09-22-13 - Secular Variations

A lot of secular people know that there is something nourishing about the rhythm of certain religious practices. Part of it is just having something that you do every week (or every day) that you aren't allowed to skip. It gives you a way of marking time, and gives a pattern to your life.

Church : obviously the community aspect is vital to human existance. There aren't many other ways to get that group inclusiveness without the irrationality of faith. I guess there are some secular cult-like groups that provide something similar (AA for example) where just being "one of them" qualifies you for special friendly treatment.

The other valuable aspect of church is just being forced to sit and think once a week. It does give you a way of re-centering yourself for the next week. Even if you just sit there and ignore the nonsense coming from the pulpit, that has value. I suppose you could get that benefit by doing a weekly meditation group. But even hearing the plathitudes from the pulpit is a good thing; it's good to hear things like "be good to your fellow men" or "make sure you get a lot of poon before you marry" or "bros before hos"; it's all stuff you know, but it's easy to get the mind off lost in complications, and it helps to be reminded of the basics.

Sabbath : I had the idea a while ago to try "secular sabbath". (I think this is kind of a trend at the moment). Sabbath here refering to a Big Leboswki style "I don't roll on shabas" kind of thing, a day of rest with strict rules. Just having a day once a week when you aren't allowed to do the things you do on other days. To break up the monotony and deny yourself the easy pleasures.

My Secular Sabbath rules : no work, no computer at all, no TV, no errands, no chores. Only relaxing, hanging out with family. No working out either; you can do exercise for fun or play, but "working out" is just a form of doing work or chores. No doing anything that's on a todo list. You can : listen to music, read books, take walks, cook, go for a country drive, etc.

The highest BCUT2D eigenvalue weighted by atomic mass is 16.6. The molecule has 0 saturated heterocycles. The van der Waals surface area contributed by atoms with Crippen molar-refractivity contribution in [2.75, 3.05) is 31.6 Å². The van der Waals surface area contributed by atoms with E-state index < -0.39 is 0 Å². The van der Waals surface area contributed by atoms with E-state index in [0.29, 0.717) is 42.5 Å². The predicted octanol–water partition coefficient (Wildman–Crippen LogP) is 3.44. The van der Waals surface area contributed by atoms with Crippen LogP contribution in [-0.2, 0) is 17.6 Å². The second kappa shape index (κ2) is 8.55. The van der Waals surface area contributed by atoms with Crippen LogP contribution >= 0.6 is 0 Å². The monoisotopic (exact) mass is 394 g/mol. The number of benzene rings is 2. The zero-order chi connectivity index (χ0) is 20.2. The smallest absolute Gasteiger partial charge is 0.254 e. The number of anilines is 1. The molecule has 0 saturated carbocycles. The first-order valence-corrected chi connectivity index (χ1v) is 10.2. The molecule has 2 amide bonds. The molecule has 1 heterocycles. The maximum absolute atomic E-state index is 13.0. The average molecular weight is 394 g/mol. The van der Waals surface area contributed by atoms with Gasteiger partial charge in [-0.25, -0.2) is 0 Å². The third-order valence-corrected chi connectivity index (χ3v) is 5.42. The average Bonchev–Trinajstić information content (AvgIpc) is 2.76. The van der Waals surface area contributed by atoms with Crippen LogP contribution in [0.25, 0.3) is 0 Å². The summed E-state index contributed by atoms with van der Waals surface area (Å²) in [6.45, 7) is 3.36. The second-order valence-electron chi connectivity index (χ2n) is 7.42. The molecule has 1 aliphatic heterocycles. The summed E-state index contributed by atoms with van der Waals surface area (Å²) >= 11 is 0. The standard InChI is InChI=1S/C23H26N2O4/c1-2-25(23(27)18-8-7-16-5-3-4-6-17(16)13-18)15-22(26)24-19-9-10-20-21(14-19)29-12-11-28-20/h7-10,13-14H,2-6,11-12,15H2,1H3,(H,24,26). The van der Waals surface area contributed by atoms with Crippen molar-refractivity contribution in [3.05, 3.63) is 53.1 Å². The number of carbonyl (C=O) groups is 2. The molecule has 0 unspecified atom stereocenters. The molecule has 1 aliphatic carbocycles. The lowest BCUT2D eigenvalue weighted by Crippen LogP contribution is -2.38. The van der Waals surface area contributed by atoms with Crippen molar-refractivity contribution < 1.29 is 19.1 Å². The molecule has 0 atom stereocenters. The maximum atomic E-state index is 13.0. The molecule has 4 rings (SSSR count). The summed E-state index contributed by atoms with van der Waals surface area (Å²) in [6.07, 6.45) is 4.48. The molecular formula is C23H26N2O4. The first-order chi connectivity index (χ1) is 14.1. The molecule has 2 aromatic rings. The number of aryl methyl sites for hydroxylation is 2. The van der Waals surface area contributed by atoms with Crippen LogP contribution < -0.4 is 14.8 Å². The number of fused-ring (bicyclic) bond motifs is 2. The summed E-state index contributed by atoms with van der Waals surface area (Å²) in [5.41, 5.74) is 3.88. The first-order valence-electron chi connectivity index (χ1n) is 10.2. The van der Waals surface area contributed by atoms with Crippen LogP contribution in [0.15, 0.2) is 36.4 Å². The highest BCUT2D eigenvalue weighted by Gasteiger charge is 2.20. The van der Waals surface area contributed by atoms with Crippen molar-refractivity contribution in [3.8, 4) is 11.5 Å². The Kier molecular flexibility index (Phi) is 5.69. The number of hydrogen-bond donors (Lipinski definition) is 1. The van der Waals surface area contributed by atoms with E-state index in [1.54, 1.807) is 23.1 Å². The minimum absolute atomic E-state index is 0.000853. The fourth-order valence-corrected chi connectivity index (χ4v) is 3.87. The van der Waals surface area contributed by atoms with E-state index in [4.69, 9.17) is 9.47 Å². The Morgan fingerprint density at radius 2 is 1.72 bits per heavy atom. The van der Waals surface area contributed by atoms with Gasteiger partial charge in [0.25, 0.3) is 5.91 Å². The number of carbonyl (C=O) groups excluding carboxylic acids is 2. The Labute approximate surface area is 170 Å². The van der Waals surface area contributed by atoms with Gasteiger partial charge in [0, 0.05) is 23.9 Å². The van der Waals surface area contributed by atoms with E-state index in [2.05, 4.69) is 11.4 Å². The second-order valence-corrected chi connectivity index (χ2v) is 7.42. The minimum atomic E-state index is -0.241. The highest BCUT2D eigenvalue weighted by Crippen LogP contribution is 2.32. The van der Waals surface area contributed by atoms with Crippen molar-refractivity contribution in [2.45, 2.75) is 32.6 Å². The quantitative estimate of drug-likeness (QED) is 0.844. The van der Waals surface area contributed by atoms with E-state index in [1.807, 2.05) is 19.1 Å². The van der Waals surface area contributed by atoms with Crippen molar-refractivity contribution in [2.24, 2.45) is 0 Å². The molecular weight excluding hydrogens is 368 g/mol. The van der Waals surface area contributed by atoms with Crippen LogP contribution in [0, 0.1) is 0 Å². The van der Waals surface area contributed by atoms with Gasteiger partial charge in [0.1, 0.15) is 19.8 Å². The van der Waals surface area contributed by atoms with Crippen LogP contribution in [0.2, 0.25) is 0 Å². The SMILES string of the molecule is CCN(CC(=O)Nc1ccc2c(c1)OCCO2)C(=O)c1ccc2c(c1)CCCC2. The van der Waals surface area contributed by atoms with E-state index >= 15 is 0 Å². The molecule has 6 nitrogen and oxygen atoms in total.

Anyway, we tried Secular Sabbath once and it was SO HARD. When you forbid those things, there are just so many hours in the day. It's quite a shock. I'd like to try again, but maybe we have to ease into it, like half-day sabbaths first.

Salat (Islamic five daily prayers (waqt?)) : recently I was watching some documentary about Islam, and around the same time I was thinking about how I really need to be more regulat about doing my physical therapy every day, or even twice a day. It's so hard for me to make myself stop working and just stretch for a minute; it's so easy to just decide "nah, I'll skip the stretching today and just keep coding". And it clicked that Salat must be a wonderful break to your day. It's like what I always am jealous of cigarette smokers for. Having something that just stops your other activity and makes you go outside and be quiet for a few minutes.

What if instead of praying to Mecca, you just closed your eyes and did some stretching? Actual the prostrations they do is a pretty good light stretch, that's all you need. Do some child's pose and down dogs. Five times a day at strict times, no matter what. I think that would be really good for me.